One of the most striking features of the Essentia are the quad headlamps, slivers of light that will serve as another Genesis trademark. Similar lights were introduced on the 2017 GV80 concept SUV, but now they’re taken to a new level. Extending past the front wheels and into the fenders, they cleverly double as side repeaters and negate the need for a cheesy artificial vent.

“Slim lights are difficult because it’s hard to get them bright enough with the given surface area,” Lee revealed, “But this will be a Genesis signature, driven by tech.” He alluded to the fact that South Korea has become a world leader in LED technology, adding to the cultural DNA of the car.

Lee then invited us to sit in the car, and opened the butterfly doors to expose a cross-hatch pattern along the jambs. Donckerwolke explained that “this is what designers call a ‘gray zone,’ an area that traditionally hasn’t been designed. In most cars, this interface between the inner and outer skin is just sheetmetal. We wanted it to be part of the structure, yet have no material where it’s not needed.”

Lee added that the intention was for air to flow through the body of the car, in order to provide cooling and downforce. On the Essentia, that aspect wasn’t fully implemented — it is a concept, after all — so if you look closely, the openings don’t completely pass through.

That doesn’t take anything away from the beauty of the cabin, though. Sitting beneath its glass canopy feels instantly nostalgic and futuristic all at once. Suddenly, gliding along the French Riviera beneath a Jetsonian bubble of serenity seems like it should be a life goal. Pencil-thin pillars and a truly panoramic top provide a convertible-like sensation of openness and a natural-feeling visibility. Donckerwolke explained: “The cabin had to have a panoramic feel. It couldn’t be claustrophobic.”

The two front seats appear thin and airy, upholstered in Cognac leather with chevron quilting, something Donckerwolke said “you could take and put in your living room, like an Eames chair.”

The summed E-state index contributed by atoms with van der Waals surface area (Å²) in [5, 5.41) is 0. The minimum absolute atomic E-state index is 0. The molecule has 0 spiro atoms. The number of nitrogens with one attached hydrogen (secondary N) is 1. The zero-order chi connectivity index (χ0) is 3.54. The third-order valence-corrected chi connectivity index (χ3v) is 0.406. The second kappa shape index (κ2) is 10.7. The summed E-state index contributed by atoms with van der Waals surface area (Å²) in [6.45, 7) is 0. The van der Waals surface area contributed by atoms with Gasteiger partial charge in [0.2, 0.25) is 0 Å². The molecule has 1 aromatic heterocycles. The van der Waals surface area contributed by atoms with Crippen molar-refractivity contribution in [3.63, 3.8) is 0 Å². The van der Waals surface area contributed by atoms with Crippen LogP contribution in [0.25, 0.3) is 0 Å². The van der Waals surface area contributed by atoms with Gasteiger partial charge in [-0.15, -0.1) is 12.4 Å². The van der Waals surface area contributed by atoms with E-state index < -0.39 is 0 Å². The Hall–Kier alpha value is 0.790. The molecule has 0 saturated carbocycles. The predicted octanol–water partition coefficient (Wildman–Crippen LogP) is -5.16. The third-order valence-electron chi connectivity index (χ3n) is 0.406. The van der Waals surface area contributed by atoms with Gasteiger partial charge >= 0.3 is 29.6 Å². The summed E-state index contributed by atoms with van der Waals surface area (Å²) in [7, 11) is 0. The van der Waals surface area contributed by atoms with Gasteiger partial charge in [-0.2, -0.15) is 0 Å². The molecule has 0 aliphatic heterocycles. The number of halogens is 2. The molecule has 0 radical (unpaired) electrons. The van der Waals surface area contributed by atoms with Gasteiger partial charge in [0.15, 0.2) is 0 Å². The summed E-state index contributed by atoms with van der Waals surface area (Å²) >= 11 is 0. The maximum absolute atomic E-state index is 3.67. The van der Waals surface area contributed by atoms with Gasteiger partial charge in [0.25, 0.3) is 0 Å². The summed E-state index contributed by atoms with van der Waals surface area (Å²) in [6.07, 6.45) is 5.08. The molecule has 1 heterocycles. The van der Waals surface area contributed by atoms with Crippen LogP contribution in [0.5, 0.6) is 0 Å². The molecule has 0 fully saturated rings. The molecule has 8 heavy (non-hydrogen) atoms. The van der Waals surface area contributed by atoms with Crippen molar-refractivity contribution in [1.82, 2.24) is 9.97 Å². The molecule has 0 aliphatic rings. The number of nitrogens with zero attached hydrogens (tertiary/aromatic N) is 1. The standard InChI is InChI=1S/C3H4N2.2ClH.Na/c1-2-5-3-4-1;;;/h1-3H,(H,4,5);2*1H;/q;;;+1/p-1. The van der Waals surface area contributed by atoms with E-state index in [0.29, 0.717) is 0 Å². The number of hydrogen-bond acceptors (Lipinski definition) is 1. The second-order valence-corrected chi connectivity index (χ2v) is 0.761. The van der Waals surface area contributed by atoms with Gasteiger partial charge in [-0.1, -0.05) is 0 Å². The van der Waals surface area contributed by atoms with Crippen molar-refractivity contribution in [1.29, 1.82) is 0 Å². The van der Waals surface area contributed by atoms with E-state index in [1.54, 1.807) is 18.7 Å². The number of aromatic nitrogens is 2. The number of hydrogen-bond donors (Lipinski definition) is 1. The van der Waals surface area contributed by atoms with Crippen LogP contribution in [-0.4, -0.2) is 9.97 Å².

The front buckets definitely stand out. The Essentia is a 2+2, but the rear seats are subtly blended into the background with Oxford blue velvet, matching the carpet and center tunnel (there is no transmission, but the batteries are housed in the spine to keep the floor low to the ground).

Before the driver is a unique “floating” instrument pod and an unbroken screen sweeping across the dash. “We wanted to integrate the screens into the architecture,” Lee told us, adding, “And as you know, Korea is famous for its curved screen technology.”

The mottled material beneath is recycled carbon fiber, a callback to the Essentia’s composite monocoque. A thin single vent stretching across the edge of the dash will be another Genesis trademark. “We won’t have vents in the traditional sense,” Donckerwolke said. “It will be like this, or we’ll have ambient air.”

From the cockpit, the arcs of the fenders look even more impressive. Lee pointed out that the hood, detached from the pontoon fenders, sits lower than the center of the steering wheel. Indeed, it seems to disappear into the road like that of a mid-engined sports car.

If there’s one recurring theme in the Essentia, it’s reduction. Over and over again, Donckerwolke and Lee referred to a resistance to exaggerating features, calling it a “discipline of reduction.”

“The last five percent is so important,” Lee asserted. “Making a sports car sporty is not difficult, but making it elegant is. Most cars are getting busier, but as a luxury brand we must stand the test of time rather than being trendy.”

“We spent so much time taking away,” Donckerwolke recounted. “We don’t want to create designs that will trap us. We don’t want to create heritage artificially. The lack of DNA is not a challenge, but an opportunity.”

“At Bentley, we had a Bentley bible we had to memorize,” Lee revealed. “There was a hundred years of legacy in it. Each time you created a design, the first thing you had to ask was, ‘Is this Bentley enough?'” Gesturing toward the Essentia, he continued. “Genesis has a Bible too, but at the moment, it’s empty.”

The fact that the Essentia is unlikely to be built is almost tragic. Even if it did — Genesis boss Manfred Fitzgerald told Motor Trend he’s “pushing for it” — many of its more outrageous aspects probably won’t be possible to produce.

However, if Donckerwolke and Lee’s vision can translate successfully into production cars, it has the potential to transform the brand. Take Mazda’s Kodo design language, which launched on the 2010 Shinari concept. It took nearly a decade, but it has grown Mazda from a marque with middle-of-the-road designs to one that exhibits beauty across the board.

Genesis hopes the Essentia will bring about a change as well, knowing full well that it will take time. “Continuity is important,” Lee said. “Evolving rather than changing. But ten years from now, people will look back at the Essentia and see how Genesis design started.”